Date of Graduation
Eberly College of Arts and Sciences
Sociology and Anthropology
James J. Nolan, III.
The purpose of this study is to examine the effects of social bond and neutralization on juvenile drug usage. Part I of the Evaluation of the Gang Resistance Education and Training (G.R.E.A.T.) Program in the United States (1995-1999) was used for the data analysis. When controlling for other variables, the data revealed that juveniles who accept neutralization of stealing and juveniles who are involved with other delinquent peers are more likely to use illegal drugs. In addition, the data revealed that an adolescent's gender was significant in determining drug usage. The results generally support Hirschi's (1969) Social Bond Theory, and suggest that juveniles with a weakened bond to society are more likely to get involved with drugs. The results generally support Sykes and Matzas' (1957) Theory of Neutralization, and suggest that juveniles who accept neutralization are likely to get involved with drugs.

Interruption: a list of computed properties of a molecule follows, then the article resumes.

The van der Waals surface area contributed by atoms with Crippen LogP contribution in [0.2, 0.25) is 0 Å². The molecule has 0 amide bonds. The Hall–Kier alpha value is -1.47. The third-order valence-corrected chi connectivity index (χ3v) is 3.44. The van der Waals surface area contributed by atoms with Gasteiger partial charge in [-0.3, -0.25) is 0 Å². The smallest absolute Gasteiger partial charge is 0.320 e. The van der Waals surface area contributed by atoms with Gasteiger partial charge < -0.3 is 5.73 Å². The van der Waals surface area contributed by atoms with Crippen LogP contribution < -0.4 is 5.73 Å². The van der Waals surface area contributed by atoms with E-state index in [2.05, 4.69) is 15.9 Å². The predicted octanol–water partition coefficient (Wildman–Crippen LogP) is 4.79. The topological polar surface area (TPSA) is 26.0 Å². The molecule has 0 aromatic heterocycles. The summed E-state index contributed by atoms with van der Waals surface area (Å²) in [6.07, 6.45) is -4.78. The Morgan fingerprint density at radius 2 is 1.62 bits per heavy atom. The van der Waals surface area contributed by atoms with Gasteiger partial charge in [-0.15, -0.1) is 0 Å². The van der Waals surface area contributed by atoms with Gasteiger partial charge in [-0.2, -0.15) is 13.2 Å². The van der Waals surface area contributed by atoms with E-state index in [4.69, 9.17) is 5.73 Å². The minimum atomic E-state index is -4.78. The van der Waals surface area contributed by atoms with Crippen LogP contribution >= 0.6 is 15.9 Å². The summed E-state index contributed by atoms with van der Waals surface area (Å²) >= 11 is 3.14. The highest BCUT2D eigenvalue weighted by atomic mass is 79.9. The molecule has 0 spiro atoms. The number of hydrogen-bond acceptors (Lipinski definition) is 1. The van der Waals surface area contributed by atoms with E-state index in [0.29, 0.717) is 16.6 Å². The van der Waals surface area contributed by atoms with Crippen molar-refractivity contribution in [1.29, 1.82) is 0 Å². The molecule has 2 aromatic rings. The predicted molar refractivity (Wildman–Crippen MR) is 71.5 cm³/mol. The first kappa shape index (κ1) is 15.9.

Shields, Adam, "The effects of social bond and neutralization on juvenile drug usage" (2006). Graduate Theses, Dissertations, and Problem Reports. 835.